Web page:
Businesses, regardless of their size or industry, sometimes struggle with meeting their financial needs due to reasons like experience slow sales, late invoice payments, urgent unforeseen expenses. Such situations require an access to extra working capital, which is not always available. Fortunately, there are a plethora of options available to small business owners with business line of credit being one of the very popular ones.
A small business line of credit is a tool that has shares similarities with a business credit card. However, it provides users with access to capital up to a certain amount as opposed to providing them with a lump sum of cash that requires a monthly repayment schedule. One of the major similarities between business credit card and line of credit is access to capital as needed, usually to meet small business expenses.
A line of credit has a “revolving” balance. This means that business owners carry the balance from month to month and interest is calculated based on the amount drawn. Consequently, the available credit goes back up to the borrowers’ limit as they repay, allowing them to replenish their credit and use it again.
Another major difference between line of credit and credit card is the flexibility that comes with a business line of credit. A business line of credit allows business owners to borrow up to their credit limit while paying the interest on the amount borrowed. The major drawback of a line of credit is that borrowers cannot go above and beyond their credit limit.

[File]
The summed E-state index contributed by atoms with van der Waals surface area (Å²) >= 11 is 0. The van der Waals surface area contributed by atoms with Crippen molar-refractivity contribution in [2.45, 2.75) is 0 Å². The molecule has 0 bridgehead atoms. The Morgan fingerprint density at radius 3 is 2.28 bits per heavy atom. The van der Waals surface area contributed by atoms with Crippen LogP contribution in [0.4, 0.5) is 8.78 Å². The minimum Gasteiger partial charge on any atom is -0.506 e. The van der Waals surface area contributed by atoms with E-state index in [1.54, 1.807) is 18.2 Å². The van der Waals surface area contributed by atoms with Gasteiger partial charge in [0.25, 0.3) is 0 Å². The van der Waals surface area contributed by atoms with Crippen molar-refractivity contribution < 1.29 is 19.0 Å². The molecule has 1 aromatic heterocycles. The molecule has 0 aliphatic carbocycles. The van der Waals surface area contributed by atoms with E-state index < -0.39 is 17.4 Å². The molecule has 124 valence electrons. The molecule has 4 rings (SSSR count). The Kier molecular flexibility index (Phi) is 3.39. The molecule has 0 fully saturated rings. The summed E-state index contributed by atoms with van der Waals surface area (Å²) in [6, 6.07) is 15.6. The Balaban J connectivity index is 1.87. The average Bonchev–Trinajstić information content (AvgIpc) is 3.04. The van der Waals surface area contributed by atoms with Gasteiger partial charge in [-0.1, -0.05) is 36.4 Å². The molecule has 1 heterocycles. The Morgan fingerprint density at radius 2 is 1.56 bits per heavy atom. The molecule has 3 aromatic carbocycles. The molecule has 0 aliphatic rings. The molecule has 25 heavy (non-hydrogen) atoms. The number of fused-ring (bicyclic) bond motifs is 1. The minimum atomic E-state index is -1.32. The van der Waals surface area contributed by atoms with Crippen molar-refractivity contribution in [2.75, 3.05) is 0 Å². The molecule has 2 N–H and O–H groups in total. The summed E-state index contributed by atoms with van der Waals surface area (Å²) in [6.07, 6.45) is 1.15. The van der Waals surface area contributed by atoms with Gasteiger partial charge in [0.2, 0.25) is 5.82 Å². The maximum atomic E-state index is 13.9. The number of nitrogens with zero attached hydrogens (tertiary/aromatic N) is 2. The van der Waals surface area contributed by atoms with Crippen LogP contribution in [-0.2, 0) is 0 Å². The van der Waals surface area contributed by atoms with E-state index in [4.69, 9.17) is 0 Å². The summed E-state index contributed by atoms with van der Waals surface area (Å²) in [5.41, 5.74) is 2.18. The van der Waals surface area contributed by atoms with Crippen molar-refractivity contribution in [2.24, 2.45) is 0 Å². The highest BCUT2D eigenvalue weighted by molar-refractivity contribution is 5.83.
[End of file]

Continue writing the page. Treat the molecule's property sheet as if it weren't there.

In addition to helping businesses to run their operations smoothly when they get cash-strapped, other situations that might require a credit line are briefly highlighted as follows:
Hiring new employees to meet growing demand for services
Purchasing a new piece of equipment
Opening a new office or expanding to several new locations
Purchasing extra inventory to get ready for a busy season
Some requirements to be fulfilled to get a business line of credit are highlighted below:
Collateral – this many include real estate equity, physical inventory, equipment, or accounts receivable.
Business operating time – a general guideline is that only businesses that have been in operation for at least two years will qualify for a business line of credit from a bank.
Financial statements and reports – most banks require extensive financial statements along with income tax returns spanning at least two years in order to consider your business for a line of credit.
Profit and revenue – the business should generate revenue in order to be eligible for a business line of credit.